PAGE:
The Courage of Andy Robson
Starting next month is a new six part serial ‘inspired by’ Frederick Grice’s highly readable story, The Courage of Andy Robson.
We can’t tell you how good the television adaptation is because we haven’t been able to see it yet. But we do know that it cost Tyne Tees £1 million to make and it was filmed entirely on location in the north-east. And if they have managed to capture something of the spirit of the original story it should make good viewing.
The book tells the story of Andy Robson who, to relieve the burden on the family when his father has a serious pit accident, leaves his Durham mining community and goes to live with his aunt and uncle in a village in Northumberland. He adapts to country life, makes new friends – and enemies, learns to wrestle – and knit: but most of all he becomes involved with his uncle the Park Ranger in caring for the herd of rare wild white cattle in the grounds of Lilburn Castle. (Lilburn is based on the real Chillingharn Park and its famous herd of cattle which has lived there for seven hundred years.)
Its a story with humour, excitement and tension and it is good to feel that if the television serial is a success, the book should not prove a disappointment or a problem for those who seek it out. And if through it they develop a taste for the north-east there is always Frederick Grice’s excellent Bonnie Pit Laddie for them to move on to.
The Courage of Andy Robson starts on ITV on Wednesday, 9 June at 4.45.
The book is out this month in Puffin, 0 14 03.1528 4, 85p
The film of the musical of the comic strip, with Albert Finney as the outwardly intimidating, inwardly soft-centred billionaire Oliver Warbucks and yet another cute new child ‘discovery’ as Annie Orphan, will be on general release very soon now.
From Granada we’ve got the book of the musical of the comic strip, re-told by Thomas Meehan and sub-titled ‘an old-fashioned story’. lt’s that all right and a good professional job to boot. Those who wallowed in the stage version or the film will find this slips down very easily. New readers may need a little help with the background – the American Depression, the New Deal, the Pinkerton Agency, the FBI – to get the full flavour.
What a pity it’s available only in hardback. Good pulp is for the people, in paperback.
Annie, Thomas Meehan, Granada. 0 246 11735 4, £4.95
Noggin is back – in colour
How very much poorer we’d all be without the marvellously comic inventions of Oliver Postgate and Peter Firmin: Ivor the Engine, the Pogles, the Clangers, Bagpuss and Noggin the Nog.
They all started life as characters in animated films which quickly led to books in hardback and paperback. The films are created in Peter Firmin’s barn in the village near Canterbury where both he and Oliver Postgate live with their families.
In Books for Keeps No.3 (July 1980) Peter Firmin wrote about these films: ‘We’ve recently remade the Ivor the Engine films in colour for the BBC. We’d like to do the same with Noggin!’ It seems they got their wish for Noggin, gentle peace-loving King of the Nogs, Nooka his queen, Knut his little son, and his evil uncle Nogbad the Bad whose dastardly plans to usurp his nephew and rule the Northlands always come to naught, are now back on our screens to delight a new generation.
The original black and white films were made in the 1960s and repeated regularly until 1977. Fortunately the Noggin stories remained available in book form and two years ago Picture Lions scooped the BBC by asking Peter Firmin to re-illustrate two Noggin stories (Noggin and the Flowers and Noggin and the Island) in full colour. Both well worth getting. Five Noggin stories are also available from Kaye and Ward.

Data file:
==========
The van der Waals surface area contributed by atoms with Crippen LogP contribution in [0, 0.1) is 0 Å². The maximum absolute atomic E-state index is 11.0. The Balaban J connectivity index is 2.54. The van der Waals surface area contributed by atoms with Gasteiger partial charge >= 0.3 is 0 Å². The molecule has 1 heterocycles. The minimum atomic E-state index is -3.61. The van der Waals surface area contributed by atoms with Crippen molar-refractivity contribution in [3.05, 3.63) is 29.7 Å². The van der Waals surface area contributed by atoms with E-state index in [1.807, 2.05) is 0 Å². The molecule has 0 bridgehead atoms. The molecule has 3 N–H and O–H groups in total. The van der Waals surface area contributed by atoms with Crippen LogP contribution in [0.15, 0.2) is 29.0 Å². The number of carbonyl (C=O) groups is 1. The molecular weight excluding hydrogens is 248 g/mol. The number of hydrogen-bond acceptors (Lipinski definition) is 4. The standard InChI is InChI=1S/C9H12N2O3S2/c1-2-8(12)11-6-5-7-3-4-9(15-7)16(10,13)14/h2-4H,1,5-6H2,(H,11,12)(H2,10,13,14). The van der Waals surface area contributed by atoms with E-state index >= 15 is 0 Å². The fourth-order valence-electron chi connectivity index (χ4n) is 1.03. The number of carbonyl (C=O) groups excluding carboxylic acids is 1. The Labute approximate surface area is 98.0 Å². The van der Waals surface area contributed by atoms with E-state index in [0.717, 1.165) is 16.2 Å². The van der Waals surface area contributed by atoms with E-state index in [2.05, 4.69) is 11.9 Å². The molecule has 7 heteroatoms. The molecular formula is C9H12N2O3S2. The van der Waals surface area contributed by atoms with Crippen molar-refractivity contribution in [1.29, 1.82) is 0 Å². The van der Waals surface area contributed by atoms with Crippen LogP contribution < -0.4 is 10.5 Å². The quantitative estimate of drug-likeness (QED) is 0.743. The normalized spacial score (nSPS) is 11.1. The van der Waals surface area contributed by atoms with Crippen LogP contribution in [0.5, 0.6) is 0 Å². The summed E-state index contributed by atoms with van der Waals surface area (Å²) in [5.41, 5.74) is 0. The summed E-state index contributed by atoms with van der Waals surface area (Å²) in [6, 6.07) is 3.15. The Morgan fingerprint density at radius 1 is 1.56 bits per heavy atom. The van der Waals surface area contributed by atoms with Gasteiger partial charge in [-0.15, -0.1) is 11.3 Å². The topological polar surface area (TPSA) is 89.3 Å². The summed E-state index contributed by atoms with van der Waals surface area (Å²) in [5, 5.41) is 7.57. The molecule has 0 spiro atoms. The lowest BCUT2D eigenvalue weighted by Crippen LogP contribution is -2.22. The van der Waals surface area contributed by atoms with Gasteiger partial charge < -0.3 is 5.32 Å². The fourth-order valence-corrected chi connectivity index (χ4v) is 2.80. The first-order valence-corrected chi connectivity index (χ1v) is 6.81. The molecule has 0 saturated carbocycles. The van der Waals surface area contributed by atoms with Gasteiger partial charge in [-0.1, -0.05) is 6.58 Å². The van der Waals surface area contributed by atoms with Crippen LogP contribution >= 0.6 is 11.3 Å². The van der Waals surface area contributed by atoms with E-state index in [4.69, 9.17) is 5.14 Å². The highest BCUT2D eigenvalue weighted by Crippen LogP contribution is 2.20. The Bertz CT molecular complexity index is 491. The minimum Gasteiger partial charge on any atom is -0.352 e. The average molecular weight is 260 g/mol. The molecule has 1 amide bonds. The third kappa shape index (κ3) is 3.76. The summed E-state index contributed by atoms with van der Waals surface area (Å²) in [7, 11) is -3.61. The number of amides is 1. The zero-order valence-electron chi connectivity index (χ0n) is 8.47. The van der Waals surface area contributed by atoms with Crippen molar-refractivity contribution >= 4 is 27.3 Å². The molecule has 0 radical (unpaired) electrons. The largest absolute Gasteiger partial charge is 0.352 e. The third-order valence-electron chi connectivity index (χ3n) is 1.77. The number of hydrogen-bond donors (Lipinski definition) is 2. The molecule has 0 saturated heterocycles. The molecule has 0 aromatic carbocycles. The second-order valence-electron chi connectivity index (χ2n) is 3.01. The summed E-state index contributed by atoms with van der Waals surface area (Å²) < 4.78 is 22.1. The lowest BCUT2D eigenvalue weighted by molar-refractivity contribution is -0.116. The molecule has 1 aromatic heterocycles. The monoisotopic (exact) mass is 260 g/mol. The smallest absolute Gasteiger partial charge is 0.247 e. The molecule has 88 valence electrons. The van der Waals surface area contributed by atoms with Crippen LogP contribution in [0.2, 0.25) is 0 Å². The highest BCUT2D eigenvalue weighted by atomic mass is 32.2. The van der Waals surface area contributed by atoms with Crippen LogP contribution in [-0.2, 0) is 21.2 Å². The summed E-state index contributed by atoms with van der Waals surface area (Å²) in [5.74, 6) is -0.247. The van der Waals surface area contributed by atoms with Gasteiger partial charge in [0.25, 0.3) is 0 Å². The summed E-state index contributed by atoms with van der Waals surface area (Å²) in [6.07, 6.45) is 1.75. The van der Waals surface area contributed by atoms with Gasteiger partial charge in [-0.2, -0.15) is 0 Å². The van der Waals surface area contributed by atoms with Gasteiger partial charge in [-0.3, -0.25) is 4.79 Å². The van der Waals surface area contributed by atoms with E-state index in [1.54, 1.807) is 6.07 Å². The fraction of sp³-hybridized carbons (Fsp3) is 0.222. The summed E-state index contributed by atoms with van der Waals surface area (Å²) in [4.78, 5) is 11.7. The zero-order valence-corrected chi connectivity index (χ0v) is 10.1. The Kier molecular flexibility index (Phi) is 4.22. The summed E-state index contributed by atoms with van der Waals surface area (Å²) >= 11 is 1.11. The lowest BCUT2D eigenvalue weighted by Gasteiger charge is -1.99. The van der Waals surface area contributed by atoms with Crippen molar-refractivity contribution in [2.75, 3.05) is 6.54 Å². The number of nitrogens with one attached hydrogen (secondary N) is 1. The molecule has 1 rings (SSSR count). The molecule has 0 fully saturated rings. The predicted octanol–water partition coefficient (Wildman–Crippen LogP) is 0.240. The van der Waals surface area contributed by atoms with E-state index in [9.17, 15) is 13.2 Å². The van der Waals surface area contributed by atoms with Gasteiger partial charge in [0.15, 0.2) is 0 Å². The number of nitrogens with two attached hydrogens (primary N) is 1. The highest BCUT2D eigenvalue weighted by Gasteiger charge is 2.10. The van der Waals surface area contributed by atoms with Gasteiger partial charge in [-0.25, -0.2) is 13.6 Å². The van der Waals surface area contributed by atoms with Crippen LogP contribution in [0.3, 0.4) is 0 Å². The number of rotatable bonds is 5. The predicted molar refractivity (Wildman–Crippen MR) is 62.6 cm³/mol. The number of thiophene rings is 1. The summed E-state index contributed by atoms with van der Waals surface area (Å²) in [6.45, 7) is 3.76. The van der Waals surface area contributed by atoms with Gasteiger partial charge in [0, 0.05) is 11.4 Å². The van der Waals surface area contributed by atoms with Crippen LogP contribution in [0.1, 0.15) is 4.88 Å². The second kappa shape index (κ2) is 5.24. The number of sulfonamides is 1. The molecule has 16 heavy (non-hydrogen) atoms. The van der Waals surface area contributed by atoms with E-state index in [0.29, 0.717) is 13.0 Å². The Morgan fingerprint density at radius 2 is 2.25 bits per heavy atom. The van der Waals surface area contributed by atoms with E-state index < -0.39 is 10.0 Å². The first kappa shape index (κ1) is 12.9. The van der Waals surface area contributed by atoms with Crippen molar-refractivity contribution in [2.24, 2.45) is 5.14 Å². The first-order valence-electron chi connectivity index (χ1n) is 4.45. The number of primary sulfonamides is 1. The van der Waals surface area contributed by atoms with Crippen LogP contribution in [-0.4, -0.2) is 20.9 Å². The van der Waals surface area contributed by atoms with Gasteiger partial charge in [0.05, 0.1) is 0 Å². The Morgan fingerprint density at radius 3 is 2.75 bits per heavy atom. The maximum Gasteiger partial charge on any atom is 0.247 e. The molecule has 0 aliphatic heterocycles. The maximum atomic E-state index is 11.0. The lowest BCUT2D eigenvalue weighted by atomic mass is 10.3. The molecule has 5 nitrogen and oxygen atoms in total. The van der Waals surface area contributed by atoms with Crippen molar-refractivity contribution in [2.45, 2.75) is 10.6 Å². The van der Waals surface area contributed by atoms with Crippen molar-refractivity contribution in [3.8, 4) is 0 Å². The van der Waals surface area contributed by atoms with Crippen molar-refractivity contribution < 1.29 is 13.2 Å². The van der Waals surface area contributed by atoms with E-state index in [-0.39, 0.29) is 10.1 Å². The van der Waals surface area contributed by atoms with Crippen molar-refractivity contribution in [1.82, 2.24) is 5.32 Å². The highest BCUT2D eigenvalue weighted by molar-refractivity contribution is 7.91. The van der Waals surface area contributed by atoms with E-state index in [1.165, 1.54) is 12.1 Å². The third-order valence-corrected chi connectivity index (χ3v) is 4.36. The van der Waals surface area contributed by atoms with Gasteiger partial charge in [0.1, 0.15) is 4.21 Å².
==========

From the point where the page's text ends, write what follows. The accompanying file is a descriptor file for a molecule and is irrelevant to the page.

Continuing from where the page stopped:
For enthusiasts of Ivor the Engine, there is a new hardback collection of the four stories available in Picture Lions: Ivor the Engine Storybook, Richard Drew Publishing, 0 904002 89 6. £4.95.
Takin’ a Squint at the Print – Again
Mel Smith and Bob Goody are back in a re-run of their Thames TV series, Smith and Goody. The idea behind the programmes was to present reading as something ordinary people do for fun. They were aimed at ‘9-14s who don’t habitually borrow, buy or have access to books’, and used all the techniques of Not the Nine O’Clock News to get the message across. If you missed it the first time around try to catch it this time. It’s very funny and has a lot to teach us. if we are bold enough to learn. ITV Mondays. 10, 17, 24 May and 7, 21, 28 June at 4.45. Booklist (yes they do mention books but not in quite the same way as The Book Tower) from Roger Gale, Thames Television, Television House, 306 Euston Road, London NW1 3RB.
Children’s Video Books – the first of the many?
Determined to be front-runners in the video revolution which some people think (fear?) may spell doom for books. Hodder and Stoughton have joined up with Nutland Video to produce a series of one hour video cassettes. First on tape are the adventures of Val Biro’s popular vintage car. Gumdrop and H E Todd’s young hero. Bobby Brewster (who in print time is thirty years old this year).
We shall he reviewing these in our next issue and keeping you in touch with the video scene.
News from producer, Janet Whitaker, of plans for the new series of her Schools Radio magazine programme about hooks. Five programmes in the Autumn term and five in the following Spring will feature a variety of hooks, fiction and non-fiction. Themes for the Autumn include Flying, Knights’ Tales, A Dog’s Life, Nonsense and New Books. The aim is to introduce 10 to 12-year-olds to books they may enjoy reading. To arouse their interest the programme includes readings, dramatisations, interviews with authors and readers.
The Teachers’ Notes (which contain extensive annotated booklists) are available now from BBC Publications, 144 Bermondsey Street, London SE1 3TH. Orders must be received before July.